I first became acquainted with this small evergreen tree or shrub when I was studying the gardens of ancient Pompeii (Italy) and saw it depicted in the wall paintings. The ancient naturalist Pliny the Elder is said to have given the species name ‘unedo’ to it from the Latin unum edo,”I eat [only] one,” indicating that the yellow or red fruit is bland. Centuries later the German painter Hieronymus Bosh included the fruits of the tree in his triptych ‘The Garden of Delights’. After 2000 years, the tree is still popular especially in Southern California where the climate is similar to that of the Mediterranean where the plant is indigenous. But this plant is also found in Ireland and is known as the Irish or Killarney strawberry tree.
Type: Broadleaf evergreen shrub or small tree.
Outstanding Feature: White flowers and yellow or red strawberry-like fruits in fall; cinnamon-red new bark revealed by exfoliating older bark.
Growth Rate: Slow.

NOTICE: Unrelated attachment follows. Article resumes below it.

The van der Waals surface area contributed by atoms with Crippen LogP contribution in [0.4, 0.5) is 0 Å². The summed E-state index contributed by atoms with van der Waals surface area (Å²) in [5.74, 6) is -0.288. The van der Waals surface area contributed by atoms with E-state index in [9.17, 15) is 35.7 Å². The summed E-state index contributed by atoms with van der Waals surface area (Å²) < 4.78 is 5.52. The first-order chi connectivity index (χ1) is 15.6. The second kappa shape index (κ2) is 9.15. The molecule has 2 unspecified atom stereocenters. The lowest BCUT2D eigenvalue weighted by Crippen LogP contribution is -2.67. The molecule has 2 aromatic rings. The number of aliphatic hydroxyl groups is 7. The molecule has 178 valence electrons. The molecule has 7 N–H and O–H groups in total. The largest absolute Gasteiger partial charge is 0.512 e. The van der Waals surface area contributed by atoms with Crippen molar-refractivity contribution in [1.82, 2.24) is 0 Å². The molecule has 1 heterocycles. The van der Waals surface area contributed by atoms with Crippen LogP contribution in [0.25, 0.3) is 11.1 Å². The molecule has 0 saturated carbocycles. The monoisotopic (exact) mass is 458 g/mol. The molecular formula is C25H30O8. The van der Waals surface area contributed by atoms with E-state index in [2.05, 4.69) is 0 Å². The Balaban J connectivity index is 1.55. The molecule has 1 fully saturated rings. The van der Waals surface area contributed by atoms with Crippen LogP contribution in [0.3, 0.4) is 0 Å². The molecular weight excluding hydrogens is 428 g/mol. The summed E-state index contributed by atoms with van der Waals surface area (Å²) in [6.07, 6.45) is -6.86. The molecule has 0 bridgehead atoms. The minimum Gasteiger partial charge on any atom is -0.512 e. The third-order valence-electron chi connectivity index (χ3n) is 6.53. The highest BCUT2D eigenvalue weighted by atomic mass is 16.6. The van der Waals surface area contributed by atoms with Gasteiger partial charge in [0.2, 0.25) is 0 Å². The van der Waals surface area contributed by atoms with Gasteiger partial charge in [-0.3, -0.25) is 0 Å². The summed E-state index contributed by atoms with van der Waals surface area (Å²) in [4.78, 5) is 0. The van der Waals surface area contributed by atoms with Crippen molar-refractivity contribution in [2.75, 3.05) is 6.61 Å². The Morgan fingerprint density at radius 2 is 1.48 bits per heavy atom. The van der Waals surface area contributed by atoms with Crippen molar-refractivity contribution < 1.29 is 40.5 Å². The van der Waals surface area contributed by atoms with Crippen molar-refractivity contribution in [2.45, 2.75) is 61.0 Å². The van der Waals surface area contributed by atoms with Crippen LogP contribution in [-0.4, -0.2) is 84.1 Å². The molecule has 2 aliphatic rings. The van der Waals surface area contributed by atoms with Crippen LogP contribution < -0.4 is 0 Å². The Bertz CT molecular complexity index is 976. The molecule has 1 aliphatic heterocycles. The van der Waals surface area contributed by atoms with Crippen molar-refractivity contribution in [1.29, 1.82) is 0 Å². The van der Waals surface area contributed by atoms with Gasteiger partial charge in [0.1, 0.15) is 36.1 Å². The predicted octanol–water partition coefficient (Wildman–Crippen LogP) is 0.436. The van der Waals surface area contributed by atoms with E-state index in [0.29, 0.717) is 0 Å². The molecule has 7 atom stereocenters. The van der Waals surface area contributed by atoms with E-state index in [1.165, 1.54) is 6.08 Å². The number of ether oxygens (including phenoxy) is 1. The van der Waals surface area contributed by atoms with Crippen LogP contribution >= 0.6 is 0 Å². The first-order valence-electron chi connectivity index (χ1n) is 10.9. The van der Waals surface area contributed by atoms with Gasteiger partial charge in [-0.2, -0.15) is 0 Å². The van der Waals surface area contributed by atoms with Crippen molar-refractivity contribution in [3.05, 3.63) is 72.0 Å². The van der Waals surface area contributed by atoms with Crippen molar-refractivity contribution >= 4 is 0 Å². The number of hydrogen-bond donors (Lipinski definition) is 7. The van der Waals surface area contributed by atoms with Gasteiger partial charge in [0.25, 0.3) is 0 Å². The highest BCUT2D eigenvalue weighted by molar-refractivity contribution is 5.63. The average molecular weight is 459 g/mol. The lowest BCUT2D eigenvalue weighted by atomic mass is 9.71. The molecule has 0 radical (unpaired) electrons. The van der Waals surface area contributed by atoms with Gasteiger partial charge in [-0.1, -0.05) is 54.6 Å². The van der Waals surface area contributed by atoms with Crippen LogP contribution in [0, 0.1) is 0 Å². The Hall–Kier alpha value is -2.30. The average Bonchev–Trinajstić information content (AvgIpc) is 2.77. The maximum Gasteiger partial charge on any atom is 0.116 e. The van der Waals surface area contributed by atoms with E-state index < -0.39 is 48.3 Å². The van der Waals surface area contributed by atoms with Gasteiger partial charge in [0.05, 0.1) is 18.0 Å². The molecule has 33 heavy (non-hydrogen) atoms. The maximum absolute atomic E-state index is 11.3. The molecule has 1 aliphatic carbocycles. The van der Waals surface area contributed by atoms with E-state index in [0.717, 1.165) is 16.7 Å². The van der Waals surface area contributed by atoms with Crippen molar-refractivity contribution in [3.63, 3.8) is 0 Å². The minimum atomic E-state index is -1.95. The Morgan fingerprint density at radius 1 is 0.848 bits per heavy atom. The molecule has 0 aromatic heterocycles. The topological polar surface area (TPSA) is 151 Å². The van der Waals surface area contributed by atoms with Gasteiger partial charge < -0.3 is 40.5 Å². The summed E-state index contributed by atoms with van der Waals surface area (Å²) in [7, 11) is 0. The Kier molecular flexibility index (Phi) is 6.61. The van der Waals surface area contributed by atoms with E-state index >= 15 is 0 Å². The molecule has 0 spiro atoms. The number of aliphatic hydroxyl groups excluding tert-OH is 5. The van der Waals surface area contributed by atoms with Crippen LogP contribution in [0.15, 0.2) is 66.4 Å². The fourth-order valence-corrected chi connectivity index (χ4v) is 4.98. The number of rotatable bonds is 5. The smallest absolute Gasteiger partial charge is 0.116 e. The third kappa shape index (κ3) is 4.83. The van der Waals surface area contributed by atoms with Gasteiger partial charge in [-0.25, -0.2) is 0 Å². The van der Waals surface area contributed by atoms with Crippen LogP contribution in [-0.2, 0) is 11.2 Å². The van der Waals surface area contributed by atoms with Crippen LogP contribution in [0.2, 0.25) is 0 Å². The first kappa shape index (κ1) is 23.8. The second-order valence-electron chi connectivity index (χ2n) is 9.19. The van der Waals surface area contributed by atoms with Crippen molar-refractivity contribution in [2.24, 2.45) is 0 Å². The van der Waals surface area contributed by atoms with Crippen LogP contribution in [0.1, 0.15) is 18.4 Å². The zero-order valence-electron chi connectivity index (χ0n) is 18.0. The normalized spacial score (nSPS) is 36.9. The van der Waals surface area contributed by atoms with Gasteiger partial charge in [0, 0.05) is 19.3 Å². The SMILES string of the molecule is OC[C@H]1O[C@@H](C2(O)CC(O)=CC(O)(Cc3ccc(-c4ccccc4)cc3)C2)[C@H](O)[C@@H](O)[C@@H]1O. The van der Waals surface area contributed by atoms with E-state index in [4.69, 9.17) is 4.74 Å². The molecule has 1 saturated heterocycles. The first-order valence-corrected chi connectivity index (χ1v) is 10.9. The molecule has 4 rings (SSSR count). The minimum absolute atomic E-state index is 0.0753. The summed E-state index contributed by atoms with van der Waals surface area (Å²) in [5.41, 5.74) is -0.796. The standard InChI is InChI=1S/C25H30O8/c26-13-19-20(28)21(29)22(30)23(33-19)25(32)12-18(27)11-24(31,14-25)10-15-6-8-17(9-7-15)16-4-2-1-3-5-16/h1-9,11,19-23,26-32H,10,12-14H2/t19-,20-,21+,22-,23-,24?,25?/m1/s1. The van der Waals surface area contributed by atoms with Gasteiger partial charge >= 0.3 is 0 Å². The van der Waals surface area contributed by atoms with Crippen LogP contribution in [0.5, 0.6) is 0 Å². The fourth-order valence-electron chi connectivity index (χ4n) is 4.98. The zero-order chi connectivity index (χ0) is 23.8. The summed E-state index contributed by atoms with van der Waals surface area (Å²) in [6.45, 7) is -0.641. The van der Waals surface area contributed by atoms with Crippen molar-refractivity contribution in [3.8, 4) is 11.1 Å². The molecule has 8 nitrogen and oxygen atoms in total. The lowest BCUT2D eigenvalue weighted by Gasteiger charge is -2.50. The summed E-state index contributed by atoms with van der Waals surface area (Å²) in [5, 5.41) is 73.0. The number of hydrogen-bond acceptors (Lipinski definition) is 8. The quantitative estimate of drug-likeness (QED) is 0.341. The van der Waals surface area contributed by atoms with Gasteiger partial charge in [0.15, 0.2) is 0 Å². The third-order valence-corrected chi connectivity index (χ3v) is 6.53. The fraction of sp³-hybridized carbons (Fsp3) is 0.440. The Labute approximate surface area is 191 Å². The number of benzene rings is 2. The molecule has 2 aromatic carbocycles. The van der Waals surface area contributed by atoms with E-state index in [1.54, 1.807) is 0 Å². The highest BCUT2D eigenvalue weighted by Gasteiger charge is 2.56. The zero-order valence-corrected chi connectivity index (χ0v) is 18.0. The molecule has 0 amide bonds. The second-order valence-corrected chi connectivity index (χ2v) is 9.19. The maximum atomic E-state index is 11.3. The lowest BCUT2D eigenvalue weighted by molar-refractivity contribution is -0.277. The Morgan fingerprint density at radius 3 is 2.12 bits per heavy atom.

Bloom: Small white bell-shaped flowers borne in panicles in fall.
Size: 16-33’ H x 16-33’ W
Light: Full sun to part shade except in dessert areas where it tolerates more shade.
Soil: Well drained, limey soil.
Water: Naturally adapted to dry summers; water moderately.
Hardiness: Zones 8-10.
Care: Low maintenance; drought tolerant when established but may need watering when newly planted.
Pests and Diseases: Susceptible to scales, thrips, anthracnose, phytophthora, root rot, and rust.
Propagation: Seeds (easy to germinate); semi-ripe cuttings in summer or autumn.
Comments: Likes a sheltered position; berries are enjoyed by birds and can be made into jams and liqueurs.